Painter and printmaker, Richard Beer, was born in London and studied at the Slade School of Art from 1945 until 1950. The artists, Lucian Freud, Graham Sutherland and Keith Vaughan, taught him periodically at the Slade.
During 1950–1951, Beer studied printmaking in Paris at Atelier 17, a leading print studio previously established by the British artist, Stanley William Hayter (1901–1988) who pioneered innovative printmaking techniques. Later in the 1950s, Beer designed stage and costume designs for ballet and opera productions. The impact of having to produce two-dimensional stage designs modelled to appear three-dimensional, is discernible in many of his works, including Ten Wren Churches where the buildings loom boldly almost like backdrops to a theatrical performance.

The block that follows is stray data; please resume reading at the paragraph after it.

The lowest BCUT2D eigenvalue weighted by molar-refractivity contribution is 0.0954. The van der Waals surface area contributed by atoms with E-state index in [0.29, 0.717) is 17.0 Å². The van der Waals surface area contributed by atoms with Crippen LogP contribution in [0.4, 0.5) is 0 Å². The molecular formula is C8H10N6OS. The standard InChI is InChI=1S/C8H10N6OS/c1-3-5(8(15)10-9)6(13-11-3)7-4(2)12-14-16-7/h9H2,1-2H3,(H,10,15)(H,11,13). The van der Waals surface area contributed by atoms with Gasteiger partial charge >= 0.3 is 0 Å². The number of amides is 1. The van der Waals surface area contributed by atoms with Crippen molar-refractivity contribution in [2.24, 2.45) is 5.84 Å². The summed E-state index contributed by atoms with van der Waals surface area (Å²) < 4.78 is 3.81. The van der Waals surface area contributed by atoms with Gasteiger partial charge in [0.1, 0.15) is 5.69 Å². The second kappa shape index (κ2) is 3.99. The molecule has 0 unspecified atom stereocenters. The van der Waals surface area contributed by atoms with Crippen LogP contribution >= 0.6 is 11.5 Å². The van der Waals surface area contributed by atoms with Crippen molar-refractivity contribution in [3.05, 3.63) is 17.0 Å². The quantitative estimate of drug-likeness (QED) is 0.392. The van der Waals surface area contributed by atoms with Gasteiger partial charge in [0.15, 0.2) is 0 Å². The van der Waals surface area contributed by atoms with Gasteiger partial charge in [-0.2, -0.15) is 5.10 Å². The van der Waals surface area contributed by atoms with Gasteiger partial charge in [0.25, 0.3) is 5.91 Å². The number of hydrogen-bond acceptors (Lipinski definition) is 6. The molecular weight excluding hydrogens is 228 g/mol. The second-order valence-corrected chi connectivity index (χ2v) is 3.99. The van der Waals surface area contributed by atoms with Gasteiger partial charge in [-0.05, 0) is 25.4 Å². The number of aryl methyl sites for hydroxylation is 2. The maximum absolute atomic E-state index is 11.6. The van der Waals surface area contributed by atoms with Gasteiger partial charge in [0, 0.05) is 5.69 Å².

Following in the tradition of earlier English artists such as Richard Wilson, John Ruskin and Edward Lear, Beer was a frequent traveller to France and Italy, and held several solo exhibitions based upon places he had visited. His love of architectural detail and the quality of Mediterranean light distinguished his work. In a 1974 exhibition review of his paintings of Italy at the Thackeray Gallery, London, James Burr, art critic of Apollo Magazine noted:
'He is most at home in Italy. The crumbling decay of Baroque facades, villages crowning hilltops, the intimacy of streets enclosed by peeling walls…hold a fascination for him'.
Beer was one of the founder members of the Printmakers Council and his work is represented in public collections including the Victoria and Albert Museum and Tate in London; and the Bibliotèque Nationale in Paris.
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